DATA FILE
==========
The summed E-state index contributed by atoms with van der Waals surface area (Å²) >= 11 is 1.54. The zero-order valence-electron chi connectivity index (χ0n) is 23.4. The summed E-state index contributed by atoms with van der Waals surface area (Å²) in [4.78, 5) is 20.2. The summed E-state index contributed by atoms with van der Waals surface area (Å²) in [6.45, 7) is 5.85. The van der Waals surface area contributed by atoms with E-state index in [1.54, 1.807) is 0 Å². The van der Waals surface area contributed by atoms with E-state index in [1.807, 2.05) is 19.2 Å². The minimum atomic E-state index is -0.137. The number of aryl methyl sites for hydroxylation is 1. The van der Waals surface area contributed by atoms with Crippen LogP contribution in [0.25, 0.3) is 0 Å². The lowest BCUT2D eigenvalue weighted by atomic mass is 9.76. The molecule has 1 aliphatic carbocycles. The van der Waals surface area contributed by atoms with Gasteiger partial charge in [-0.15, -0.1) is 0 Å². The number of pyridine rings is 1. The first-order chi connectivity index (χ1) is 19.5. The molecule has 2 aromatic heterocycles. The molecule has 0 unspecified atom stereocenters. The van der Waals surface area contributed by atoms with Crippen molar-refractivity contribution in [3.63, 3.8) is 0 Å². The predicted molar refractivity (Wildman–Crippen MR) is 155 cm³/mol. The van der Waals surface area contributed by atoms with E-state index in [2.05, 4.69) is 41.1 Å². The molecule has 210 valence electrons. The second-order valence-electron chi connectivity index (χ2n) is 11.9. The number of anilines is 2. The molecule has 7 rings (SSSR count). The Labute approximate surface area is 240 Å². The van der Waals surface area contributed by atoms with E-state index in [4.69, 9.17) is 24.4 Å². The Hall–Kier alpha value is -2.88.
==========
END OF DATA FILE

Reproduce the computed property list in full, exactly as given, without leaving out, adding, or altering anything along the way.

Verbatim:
The summed E-state index contributed by atoms with van der Waals surface area (Å²) >= 11 is 1.54. The zero-order valence-electron chi connectivity index (χ0n) is 23.4. The summed E-state index contributed by atoms with van der Waals surface area (Å²) in [4.78, 5) is 20.2. The summed E-state index contributed by atoms with van der Waals surface area (Å²) in [6.45, 7) is 5.85. The van der Waals surface area contributed by atoms with E-state index in [1.54, 1.807) is 0 Å². The van der Waals surface area contributed by atoms with E-state index in [1.807, 2.05) is 19.2 Å². The minimum atomic E-state index is -0.137. The number of aryl methyl sites for hydroxylation is 1. The van der Waals surface area contributed by atoms with Crippen LogP contribution in [0.25, 0.3) is 0 Å². The lowest BCUT2D eigenvalue weighted by atomic mass is 9.76. The molecule has 1 aliphatic carbocycles. The van der Waals surface area contributed by atoms with Gasteiger partial charge in [-0.15, -0.1) is 0 Å². The number of pyridine rings is 1. The first-order chi connectivity index (χ1) is 19.5. The molecule has 2 aromatic heterocycles. The molecule has 0 unspecified atom stereocenters. The van der Waals surface area contributed by atoms with Crippen molar-refractivity contribution in [3.63, 3.8) is 0 Å². The predicted molar refractivity (Wildman–Crippen MR) is 155 cm³/mol. The van der Waals surface area contributed by atoms with E-state index in [2.05, 4.69) is 41.1 Å². The molecule has 210 valence electrons. The second-order valence-electron chi connectivity index (χ2n) is 11.9. The number of anilines is 2. The molecule has 7 rings (SSSR count). The Labute approximate surface area is 240 Å². The van der Waals surface area contributed by atoms with E-state index in [4.69, 9.17) is 24.4 Å². The Hall–Kier alpha value is -2.88.